SMU in the field: Anthropology and Geology
On exhibit: Fondren Library Center, spring 2010
We hope this will be the first of several exhibits on the importance of fieldwork in the natural and behavioral sciences. Without fieldwork there is little scientific data to analyze and work with in order to understand humankind’s relation to humankind, to the earth, and to the unknown.
The Departments of Geology (now the Roy Huffington Department of Earth Sciences) and Anthropology are housed in the Institute for the Study of Earth and Man (Heroy Building) at SMU. The Institute came into being because of William B. Heroy, Senior’s belief that these disciplines needed a close relationship if scientific progress was going to be accomplished.
Both departments have a long history of fieldwork on all of the continents of the world and in many different countries. This fieldwork has led to the testing and developing of theories and a better understanding of the world of today and the past.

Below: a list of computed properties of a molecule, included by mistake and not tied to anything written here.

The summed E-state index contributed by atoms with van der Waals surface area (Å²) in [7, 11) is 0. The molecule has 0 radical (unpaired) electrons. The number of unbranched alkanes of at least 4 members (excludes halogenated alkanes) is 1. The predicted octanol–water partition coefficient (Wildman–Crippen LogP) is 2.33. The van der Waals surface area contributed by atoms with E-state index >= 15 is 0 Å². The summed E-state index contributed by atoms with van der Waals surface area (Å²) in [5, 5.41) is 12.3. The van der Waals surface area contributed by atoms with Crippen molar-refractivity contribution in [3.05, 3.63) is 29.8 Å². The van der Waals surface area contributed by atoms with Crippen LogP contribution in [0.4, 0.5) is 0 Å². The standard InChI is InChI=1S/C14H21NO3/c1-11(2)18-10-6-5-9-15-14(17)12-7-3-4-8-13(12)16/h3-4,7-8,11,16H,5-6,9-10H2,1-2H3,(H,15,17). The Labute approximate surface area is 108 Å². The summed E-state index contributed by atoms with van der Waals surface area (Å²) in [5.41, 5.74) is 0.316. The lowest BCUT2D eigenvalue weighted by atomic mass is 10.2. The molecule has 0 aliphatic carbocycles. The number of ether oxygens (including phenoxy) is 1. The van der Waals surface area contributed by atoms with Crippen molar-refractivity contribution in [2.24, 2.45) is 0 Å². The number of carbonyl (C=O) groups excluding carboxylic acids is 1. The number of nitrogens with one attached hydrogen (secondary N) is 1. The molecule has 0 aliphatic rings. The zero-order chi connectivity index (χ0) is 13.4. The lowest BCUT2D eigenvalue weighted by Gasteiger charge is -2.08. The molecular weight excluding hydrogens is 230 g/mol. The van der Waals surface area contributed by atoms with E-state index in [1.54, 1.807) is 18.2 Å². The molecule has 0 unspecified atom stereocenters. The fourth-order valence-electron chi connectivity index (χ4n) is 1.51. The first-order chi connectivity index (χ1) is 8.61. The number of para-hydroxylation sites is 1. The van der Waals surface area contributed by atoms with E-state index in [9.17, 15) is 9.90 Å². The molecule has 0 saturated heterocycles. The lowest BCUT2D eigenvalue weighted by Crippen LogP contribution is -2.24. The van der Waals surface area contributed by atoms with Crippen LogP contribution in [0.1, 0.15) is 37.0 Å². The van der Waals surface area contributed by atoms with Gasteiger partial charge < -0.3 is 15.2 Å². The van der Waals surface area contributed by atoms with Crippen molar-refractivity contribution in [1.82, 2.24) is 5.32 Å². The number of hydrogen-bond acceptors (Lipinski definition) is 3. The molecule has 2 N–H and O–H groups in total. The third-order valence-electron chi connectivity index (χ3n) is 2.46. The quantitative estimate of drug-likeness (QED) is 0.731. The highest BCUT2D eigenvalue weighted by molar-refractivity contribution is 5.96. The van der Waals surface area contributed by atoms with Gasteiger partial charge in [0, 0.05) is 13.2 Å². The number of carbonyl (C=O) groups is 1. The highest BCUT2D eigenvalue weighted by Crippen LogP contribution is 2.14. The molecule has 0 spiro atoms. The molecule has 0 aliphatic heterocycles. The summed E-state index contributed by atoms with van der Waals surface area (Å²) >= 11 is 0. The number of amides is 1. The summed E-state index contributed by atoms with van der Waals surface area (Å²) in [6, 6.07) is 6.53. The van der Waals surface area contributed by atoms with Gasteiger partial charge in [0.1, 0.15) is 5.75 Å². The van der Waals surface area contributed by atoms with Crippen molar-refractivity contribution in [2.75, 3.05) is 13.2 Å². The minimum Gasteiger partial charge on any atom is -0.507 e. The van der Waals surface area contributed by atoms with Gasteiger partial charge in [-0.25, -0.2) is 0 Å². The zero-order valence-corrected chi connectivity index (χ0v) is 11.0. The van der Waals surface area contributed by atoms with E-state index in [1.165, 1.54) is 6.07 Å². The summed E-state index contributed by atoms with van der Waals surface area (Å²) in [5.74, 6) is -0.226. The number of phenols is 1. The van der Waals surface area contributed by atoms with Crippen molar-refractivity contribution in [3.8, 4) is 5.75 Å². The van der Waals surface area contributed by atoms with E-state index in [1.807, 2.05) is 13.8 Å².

This exhibit is simply a small example of the work that has been done. The true picture can only be viewed by examining the thousands of books, monographs, articles and maps produced by these two departments. But for a quick view, please visit the exhibit. For additional information about the faculty members, their fieldwork and interests visit the department websites.
Thanks to the Exhibit Committee for their encouragement in the development of this exhibit and a special thank you to Tyeson Seale for web and technical assistance and Mary L. B. Phinney for her continued support. – John Phinney, Head of ISEM Library.
About Fondren Exhibits
The Fondren Exhibits Committee is charged with providing educational exhibits for the SMU community that showcase special events, academic areas and individuals associated with the SMU campus.